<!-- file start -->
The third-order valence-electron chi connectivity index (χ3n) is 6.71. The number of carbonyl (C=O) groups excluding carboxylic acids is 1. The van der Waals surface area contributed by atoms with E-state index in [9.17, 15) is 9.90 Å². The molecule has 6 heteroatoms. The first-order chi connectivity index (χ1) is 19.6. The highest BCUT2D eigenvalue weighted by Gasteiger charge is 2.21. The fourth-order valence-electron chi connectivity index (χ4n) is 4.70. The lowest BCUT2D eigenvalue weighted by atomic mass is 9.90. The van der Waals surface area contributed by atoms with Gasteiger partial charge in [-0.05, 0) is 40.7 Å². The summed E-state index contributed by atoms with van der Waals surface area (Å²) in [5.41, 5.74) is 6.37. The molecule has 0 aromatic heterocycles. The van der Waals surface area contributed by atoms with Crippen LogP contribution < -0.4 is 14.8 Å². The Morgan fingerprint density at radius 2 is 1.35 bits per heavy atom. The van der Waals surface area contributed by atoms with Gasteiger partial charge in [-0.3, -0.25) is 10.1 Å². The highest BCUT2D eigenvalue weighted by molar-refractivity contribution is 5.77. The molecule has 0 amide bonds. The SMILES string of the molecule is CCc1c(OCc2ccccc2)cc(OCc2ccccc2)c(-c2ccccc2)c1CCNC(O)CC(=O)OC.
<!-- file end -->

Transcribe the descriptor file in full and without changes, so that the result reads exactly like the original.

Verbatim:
The third-order valence-electron chi connectivity index (χ3n) is 6.71. The number of carbonyl (C=O) groups excluding carboxylic acids is 1. The van der Waals surface area contributed by atoms with E-state index in [9.17, 15) is 9.90 Å². The molecule has 6 heteroatoms. The first-order chi connectivity index (χ1) is 19.6. The highest BCUT2D eigenvalue weighted by Gasteiger charge is 2.21. The fourth-order valence-electron chi connectivity index (χ4n) is 4.70. The lowest BCUT2D eigenvalue weighted by atomic mass is 9.90. The van der Waals surface area contributed by atoms with Gasteiger partial charge in [-0.05, 0) is 40.7 Å². The summed E-state index contributed by atoms with van der Waals surface area (Å²) in [5.41, 5.74) is 6.37. The molecule has 0 aromatic heterocycles. The van der Waals surface area contributed by atoms with Crippen LogP contribution < -0.4 is 14.8 Å². The Morgan fingerprint density at radius 2 is 1.35 bits per heavy atom. The van der Waals surface area contributed by atoms with Gasteiger partial charge in [-0.3, -0.25) is 10.1 Å². The highest BCUT2D eigenvalue weighted by molar-refractivity contribution is 5.77. The molecule has 0 amide bonds. The SMILES string of the molecule is CCc1c(OCc2ccccc2)cc(OCc2ccccc2)c(-c2ccccc2)c1CCNC(O)CC(=O)OC.